Learning Through the 80 Schools Collaboration

May 3, 2009 at 12:01 pm | Posted in Collaboration, Global Collaboration, Literacy, Podcasts, Resources, Web2.0 | 1 Comment
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I’ve collaborated with other schools recently as a tech-facilitator and before now for over 15 or more years as an elementary classroom teacher through email, wikis, blogs, Voicethread and Skype. However, Silvia Tolisano’s Around the World with 80 Schools collaboration I’m participating in now is different in that a template for participation and participant network was already established when I began. Also important is it’s ideal for the teachers I work with who are new to global/online collaboration because the community and template were established and the time commitment allows for easy integration into the established classroom environment. The framework is flexible enough to allow many conversations or a few a year and classroom-based participation or school-wide as we are doing. I have also enjoyed the opportunity to expand my PLN through the contacts I am making while setting up conversations for classrooms. Most of all, the students are excited, engaged and they raise questions for further learning that wouldn’t have occurred to me.

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So, why participate? Why make the minimal effort to have a short conversation with students in a class on another continent? For me, the answer is that the students and I feel lifted up, engaged, and want to know more about what our new friends know and think about our world. The social interaction and connection is stimulating. But not all educators are on the same path- what is passionately clear to me is not for everyone, so I feel the responsibility to ask Why? to be able to effectively express my point of view to those who aren’t “in the choir.”

I can start by again sharing the ISTE NETs standards, but these are a bit broad for a starting point.

I wanted to refer to conversations and research so I started with Silvia’s post where she shares the project and links to other related posts she’s written.

I then decided to re-listen to SOS Podcast 2: How does making connections affect learning? With David Carpenter, Jeff Utecht, and guests Justin Medved and Julie Lindsay. Here are a few of the thoughts I came away with:
-Students know how to use tech for entertainment and communication but not as well to communicate and collaborate for learning.
-How well do we value and allow process, sharing and reflection of learning?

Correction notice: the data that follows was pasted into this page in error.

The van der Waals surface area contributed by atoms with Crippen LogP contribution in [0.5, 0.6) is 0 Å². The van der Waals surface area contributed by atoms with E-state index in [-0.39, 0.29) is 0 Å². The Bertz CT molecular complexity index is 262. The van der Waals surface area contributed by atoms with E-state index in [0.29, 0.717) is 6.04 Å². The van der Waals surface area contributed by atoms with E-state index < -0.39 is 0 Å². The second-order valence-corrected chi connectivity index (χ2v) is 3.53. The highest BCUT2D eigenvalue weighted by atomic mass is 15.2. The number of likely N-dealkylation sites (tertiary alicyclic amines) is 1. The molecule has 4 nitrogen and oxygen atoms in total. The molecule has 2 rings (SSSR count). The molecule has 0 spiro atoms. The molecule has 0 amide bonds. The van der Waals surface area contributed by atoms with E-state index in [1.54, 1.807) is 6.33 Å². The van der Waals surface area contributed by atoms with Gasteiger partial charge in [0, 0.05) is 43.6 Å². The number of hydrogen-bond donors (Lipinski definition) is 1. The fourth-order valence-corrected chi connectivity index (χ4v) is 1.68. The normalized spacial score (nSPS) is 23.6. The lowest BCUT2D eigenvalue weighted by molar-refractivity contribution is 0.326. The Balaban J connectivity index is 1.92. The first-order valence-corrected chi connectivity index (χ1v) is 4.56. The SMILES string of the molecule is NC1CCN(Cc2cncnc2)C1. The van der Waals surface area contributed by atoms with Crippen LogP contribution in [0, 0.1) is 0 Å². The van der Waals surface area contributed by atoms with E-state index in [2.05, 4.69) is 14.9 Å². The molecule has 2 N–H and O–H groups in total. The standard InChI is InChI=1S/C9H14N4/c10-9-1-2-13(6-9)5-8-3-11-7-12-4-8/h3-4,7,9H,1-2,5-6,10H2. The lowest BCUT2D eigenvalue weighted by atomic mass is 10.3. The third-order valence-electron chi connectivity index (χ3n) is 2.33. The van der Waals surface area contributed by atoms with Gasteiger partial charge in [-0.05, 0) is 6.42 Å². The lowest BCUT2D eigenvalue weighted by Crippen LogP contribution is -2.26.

-Collaborations create an authentic audience that engages kids in the learning process
-Students can learn how to collaborate globally (as they will no doubt be doing in their future) by doing it.
-Start with the end in mind and if we believe in these 21st Century outcomes we need to redesign what we are doing with our curriculum.

I also found a Wes Fryer post from 2 years ago(!)
Wes shared quotes from Google CEO Eric Schmidt when asked in a WIRED interview, “Google’s revenue and employee head count have tripled in the last two years. How do you keep from becoming too bureaucratic or too chaotic?
His response:  It’s a constant problem. We analyze this every day, and our conclusion is that the best model remains small teams running as fast as they can and tolerating a certain lack of cohesion. The attempt to provide order drives out the creativity. And so it’s a balance.
To this Wes reflected, “The lesson here is that the business world does not merely want to hire listeners and fact regurgitators, but rather thinkers who can collaborate, “run fast” and create innovative ideas which reflect both higher level thinking as well as creativity.”

The SOS podcast was recorded a little over a year ago and Wes’s post was written 2 years ago. While progress is being made and I am inspired every day from contact with those in my PLC, I am also impatient because it seems we’re still just discussing these issues and stalled in this regard in most schools.

As a classroom teacher I would use 80 Schools from the first week of school. First begin to explore the talents and interests of each person in the room but also introduce the classrooms we have access to and the possibilities of interaction with the individuals in those rooms. An 80 Schools Ning and Twitter group would be a great way to share what classes are studying and experiencing that would be beneficial topics for other classrooms. I can see it as a living, thriving collaboration for the entire year.

Finally, just as I have a PLNetwork or PLCommunity, students in a classroom should be growing their own as well- the network within and outside the classroom walls. We need CLNs- Classroom Learning Networks and our 80 Schools collaboration is the first example of a CLN that I have participated in.

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